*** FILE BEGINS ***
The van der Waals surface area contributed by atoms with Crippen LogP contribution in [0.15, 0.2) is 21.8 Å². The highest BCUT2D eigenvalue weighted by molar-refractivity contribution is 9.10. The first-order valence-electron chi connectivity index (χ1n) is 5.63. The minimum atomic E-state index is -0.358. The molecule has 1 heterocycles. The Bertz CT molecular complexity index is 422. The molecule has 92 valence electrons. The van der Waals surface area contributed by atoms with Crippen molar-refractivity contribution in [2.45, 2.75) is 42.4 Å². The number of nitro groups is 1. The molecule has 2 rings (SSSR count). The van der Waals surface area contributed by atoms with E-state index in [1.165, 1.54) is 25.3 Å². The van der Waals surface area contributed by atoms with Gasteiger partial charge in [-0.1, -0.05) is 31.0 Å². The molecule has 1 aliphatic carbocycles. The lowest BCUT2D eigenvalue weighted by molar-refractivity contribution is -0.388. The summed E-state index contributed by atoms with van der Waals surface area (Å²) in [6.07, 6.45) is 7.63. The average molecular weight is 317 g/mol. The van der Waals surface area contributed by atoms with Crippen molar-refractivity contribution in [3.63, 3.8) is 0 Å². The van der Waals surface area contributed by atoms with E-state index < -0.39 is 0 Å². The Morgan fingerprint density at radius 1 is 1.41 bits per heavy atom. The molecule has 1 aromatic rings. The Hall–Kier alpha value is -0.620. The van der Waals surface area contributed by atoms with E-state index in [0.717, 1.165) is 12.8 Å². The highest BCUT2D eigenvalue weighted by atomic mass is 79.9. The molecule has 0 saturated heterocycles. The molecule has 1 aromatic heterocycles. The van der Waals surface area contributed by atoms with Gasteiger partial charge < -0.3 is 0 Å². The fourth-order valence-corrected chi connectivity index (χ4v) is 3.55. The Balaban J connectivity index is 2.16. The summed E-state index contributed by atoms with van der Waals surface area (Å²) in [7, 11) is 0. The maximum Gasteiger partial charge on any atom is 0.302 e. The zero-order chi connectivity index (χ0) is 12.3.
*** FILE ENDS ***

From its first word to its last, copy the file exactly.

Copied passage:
The van der Waals surface area contributed by atoms with Crippen LogP contribution in [0.15, 0.2) is 21.8 Å². The highest BCUT2D eigenvalue weighted by molar-refractivity contribution is 9.10. The first-order valence-electron chi connectivity index (χ1n) is 5.63. The minimum atomic E-state index is -0.358. The molecule has 1 heterocycles. The Bertz CT molecular complexity index is 422. The molecule has 92 valence electrons. The van der Waals surface area contributed by atoms with Crippen molar-refractivity contribution in [2.45, 2.75) is 42.4 Å². The number of nitro groups is 1. The molecule has 2 rings (SSSR count). The van der Waals surface area contributed by atoms with E-state index in [1.165, 1.54) is 25.3 Å². The van der Waals surface area contributed by atoms with Gasteiger partial charge in [-0.1, -0.05) is 31.0 Å². The molecule has 1 aliphatic carbocycles. The lowest BCUT2D eigenvalue weighted by molar-refractivity contribution is -0.388. The summed E-state index contributed by atoms with van der Waals surface area (Å²) in [6.07, 6.45) is 7.63. The average molecular weight is 317 g/mol. The van der Waals surface area contributed by atoms with Crippen molar-refractivity contribution in [3.63, 3.8) is 0 Å². The van der Waals surface area contributed by atoms with E-state index < -0.39 is 0 Å². The Morgan fingerprint density at radius 1 is 1.41 bits per heavy atom. The molecule has 1 aromatic rings. The Hall–Kier alpha value is -0.620. The van der Waals surface area contributed by atoms with E-state index in [0.717, 1.165) is 12.8 Å². The highest BCUT2D eigenvalue weighted by atomic mass is 79.9. The molecule has 0 saturated heterocycles. The molecule has 1 aromatic heterocycles. The van der Waals surface area contributed by atoms with Gasteiger partial charge < -0.3 is 0 Å². The fourth-order valence-corrected chi connectivity index (χ4v) is 3.55. The Balaban J connectivity index is 2.16. The summed E-state index contributed by atoms with van der Waals surface area (Å²) in [7, 11) is 0. The maximum Gasteiger partial charge on any atom is 0.302 e. The zero-order chi connectivity index (χ0) is 12.3.